Workers required to travel to a workplace will need to have a permit with them as of Thursday 6 August, or face major fines.
All non-essential workplaces will be required to close as of midnight on Wednesday, unless the workplace is deemed part of a permitted activity or all the employees are working from home.
Victorians who need to travel to work will need to have a worker permit with them or face individual fines of $1,652. The associated business will face a fine of up to $9,913.
The permits will only be valid if employees’ workplaces are part of a permitted activity, and businesses that issue permits without meeting the requirements will be slapped with fines of up to $99,132. They will also face individual fines of up to $19,826.
What are essential businesses?
Permitted activities include businesses like meat and seafood processing companies, manufacturing and construction.
Workers at bank branches are also eligible for the worker permits along with horse and greyhound racing workers and wholesale trade workers.
Laundromat workers and locksmiths, broadcasters, filmmakers and telecommunications workers may also be eligible along with Covid-19 scientists and workers at critical science facilities.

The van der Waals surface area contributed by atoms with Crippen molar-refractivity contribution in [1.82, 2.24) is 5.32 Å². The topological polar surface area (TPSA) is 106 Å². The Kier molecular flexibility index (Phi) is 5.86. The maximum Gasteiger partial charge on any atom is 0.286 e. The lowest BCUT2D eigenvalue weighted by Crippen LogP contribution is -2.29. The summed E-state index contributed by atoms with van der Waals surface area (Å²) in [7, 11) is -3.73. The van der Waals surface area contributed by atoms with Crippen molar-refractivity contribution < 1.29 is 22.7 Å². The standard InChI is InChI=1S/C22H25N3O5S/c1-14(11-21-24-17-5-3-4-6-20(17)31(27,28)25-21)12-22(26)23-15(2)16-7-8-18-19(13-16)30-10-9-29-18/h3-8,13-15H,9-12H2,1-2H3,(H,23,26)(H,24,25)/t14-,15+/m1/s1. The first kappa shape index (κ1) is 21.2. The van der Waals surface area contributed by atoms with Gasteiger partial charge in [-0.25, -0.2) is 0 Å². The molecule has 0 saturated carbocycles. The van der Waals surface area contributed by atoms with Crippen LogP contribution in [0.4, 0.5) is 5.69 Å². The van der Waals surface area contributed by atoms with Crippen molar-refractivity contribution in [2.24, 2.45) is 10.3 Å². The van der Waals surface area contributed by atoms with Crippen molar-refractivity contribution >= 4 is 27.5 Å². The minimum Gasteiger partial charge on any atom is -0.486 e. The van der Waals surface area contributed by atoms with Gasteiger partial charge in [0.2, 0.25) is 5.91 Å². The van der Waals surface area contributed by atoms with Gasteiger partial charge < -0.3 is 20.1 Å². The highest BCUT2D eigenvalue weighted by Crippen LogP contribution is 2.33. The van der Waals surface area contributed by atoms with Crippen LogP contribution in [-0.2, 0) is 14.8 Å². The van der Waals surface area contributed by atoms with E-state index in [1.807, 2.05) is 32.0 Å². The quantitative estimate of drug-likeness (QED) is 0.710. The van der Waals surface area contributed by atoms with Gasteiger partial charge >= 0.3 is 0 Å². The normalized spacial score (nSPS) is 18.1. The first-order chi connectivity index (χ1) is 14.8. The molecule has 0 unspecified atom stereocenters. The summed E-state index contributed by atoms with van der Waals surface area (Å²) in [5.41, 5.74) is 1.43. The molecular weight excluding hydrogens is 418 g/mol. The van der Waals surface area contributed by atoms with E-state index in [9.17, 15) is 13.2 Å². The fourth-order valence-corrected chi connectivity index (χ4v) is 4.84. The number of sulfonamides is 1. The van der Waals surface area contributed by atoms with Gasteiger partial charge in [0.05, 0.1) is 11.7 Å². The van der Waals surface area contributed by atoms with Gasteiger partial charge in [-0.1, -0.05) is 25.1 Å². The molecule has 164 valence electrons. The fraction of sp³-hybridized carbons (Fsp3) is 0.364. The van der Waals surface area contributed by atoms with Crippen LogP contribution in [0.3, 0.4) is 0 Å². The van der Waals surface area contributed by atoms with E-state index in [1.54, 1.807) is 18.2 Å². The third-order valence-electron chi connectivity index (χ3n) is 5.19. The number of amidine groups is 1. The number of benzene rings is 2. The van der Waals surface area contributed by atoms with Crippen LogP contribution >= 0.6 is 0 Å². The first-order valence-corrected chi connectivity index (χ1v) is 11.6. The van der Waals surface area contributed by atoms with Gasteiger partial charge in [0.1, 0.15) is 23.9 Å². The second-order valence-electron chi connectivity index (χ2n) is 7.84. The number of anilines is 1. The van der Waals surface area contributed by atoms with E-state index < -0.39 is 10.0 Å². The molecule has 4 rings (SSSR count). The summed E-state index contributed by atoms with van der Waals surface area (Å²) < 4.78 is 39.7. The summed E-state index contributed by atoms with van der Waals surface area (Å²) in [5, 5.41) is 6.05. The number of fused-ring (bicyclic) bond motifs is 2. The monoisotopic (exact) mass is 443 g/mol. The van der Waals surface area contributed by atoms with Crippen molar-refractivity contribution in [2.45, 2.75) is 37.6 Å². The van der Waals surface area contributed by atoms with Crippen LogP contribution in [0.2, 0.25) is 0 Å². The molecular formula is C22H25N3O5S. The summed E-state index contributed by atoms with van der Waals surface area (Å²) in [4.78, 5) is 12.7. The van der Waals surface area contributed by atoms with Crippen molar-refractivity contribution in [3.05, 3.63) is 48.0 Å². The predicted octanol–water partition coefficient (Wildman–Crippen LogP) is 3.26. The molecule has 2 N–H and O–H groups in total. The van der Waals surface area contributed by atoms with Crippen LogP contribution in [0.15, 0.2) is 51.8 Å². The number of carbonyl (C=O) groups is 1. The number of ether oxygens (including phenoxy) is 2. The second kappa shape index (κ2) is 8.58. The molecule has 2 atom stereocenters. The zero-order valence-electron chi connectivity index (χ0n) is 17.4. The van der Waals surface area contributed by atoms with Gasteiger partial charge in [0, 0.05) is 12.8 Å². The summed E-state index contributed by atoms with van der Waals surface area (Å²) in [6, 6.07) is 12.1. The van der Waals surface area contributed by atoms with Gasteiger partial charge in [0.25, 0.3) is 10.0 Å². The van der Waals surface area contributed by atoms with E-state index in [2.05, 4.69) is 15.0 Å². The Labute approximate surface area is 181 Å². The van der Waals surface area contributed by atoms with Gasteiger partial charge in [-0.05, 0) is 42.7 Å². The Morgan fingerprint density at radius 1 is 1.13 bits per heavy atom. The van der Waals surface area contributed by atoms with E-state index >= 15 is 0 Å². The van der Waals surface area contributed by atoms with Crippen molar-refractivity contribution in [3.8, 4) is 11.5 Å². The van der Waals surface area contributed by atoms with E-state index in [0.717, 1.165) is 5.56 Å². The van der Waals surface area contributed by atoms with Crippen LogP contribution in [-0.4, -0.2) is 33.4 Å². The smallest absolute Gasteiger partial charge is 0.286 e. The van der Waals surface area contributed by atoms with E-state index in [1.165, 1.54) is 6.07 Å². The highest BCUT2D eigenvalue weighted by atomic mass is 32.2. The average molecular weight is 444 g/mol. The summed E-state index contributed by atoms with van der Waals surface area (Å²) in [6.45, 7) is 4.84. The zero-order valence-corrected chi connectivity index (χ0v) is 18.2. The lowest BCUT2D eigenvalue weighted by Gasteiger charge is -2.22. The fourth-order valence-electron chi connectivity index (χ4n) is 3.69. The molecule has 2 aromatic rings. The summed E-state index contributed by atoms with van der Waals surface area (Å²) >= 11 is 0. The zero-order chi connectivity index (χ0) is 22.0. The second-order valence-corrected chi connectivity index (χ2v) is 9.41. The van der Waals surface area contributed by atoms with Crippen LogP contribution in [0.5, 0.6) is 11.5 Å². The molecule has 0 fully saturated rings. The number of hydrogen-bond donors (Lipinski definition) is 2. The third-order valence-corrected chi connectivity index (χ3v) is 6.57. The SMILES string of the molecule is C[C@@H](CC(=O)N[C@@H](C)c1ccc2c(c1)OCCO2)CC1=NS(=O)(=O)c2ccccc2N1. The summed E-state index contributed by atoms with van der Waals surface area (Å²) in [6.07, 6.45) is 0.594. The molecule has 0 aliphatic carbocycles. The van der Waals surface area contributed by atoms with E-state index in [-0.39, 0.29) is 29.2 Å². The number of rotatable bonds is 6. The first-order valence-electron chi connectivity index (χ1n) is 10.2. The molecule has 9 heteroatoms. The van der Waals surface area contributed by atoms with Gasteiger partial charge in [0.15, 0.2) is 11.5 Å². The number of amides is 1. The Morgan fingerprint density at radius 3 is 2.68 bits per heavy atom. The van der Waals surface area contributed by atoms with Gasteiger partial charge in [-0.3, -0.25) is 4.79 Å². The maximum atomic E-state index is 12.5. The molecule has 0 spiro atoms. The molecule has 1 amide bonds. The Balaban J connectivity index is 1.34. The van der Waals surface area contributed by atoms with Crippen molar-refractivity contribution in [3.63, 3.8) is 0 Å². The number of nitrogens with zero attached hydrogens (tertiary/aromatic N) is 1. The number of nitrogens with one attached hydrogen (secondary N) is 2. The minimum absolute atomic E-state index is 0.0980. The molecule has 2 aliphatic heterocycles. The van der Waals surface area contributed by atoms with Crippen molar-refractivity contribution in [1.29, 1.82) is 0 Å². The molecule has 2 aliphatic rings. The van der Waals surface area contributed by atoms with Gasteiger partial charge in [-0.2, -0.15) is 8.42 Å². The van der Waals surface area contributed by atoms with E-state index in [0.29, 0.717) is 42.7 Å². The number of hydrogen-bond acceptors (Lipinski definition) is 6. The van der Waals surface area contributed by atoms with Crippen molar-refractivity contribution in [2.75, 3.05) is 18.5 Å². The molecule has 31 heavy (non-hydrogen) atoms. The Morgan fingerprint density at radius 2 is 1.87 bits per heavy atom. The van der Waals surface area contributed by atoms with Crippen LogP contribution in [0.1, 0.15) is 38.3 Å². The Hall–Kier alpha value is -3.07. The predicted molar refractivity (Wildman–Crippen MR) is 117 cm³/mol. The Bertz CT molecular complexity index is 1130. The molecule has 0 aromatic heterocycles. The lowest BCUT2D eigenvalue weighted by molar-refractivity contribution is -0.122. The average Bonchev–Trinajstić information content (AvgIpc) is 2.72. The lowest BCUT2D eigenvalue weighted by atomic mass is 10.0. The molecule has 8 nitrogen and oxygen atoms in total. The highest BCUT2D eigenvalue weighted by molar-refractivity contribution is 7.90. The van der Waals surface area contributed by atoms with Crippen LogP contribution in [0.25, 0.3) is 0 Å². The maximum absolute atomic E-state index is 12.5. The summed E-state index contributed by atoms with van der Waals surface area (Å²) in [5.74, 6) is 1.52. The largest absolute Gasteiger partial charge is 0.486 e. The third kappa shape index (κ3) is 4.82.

And workers at supermarkets, grocery stores, bottle shops, post offices and other essential retail stores will also be eligible.
I’m an essential worker, what do I need to do?
This is the work permit application.
Employers will need to provide the name and date of birth of the employee, their regular hours and place of work as well as the businesses’ name, ABC, company address and trading name.
Additionally, the business will need to meet all the eligibility requirements and have a Covid-19 safe plan in place.
They will need to have an authorised person like the company CEO, HR manager or operations manager sign the permit either in person or electronically.
Then, they will need to send the permit to the employee either via text or email. Alternatively, an employee can travel to work once to get the permit. The employee will also need to sign the permit.
From then on, the employee will need to carry the worker permit and photo identification whenever they’re heading into or from work.
What if I’m a casual worker?
Employers can issue permits for specified date ranges if the employee doesn’t have set hours.
“If this means that employers need to issue separate worker permits for new rostering periods, the employee will need to carry their old worker permit, to ensure authorities can verify with their employer that they are on their way to work,” the government explained.
The same goes for last-minute shift changes: the worker will need to carry the latest permit that they have.
If a worker is working across multiple sites, they will need to keep a log of the workplaces they have visited, while the employer may need to appoint an authorised person at every work site.
What happens if I forget my permit?
Workers who are permitted to travel to a workplace will face fines of $1,652 if they’re caught travelling without the permit, while the business will face a $9,913 fine.
“This is old-fashioned common sense. It’s a piece of paper. Your employer fills it out. They sign it. You sign it. You carry it with you,” Premier Daniel Andrews said.
“Then you’re able to demonstrate [your reason to be out] so there’s not a sense of anxiety or a sense of having to tell your story 17 times.”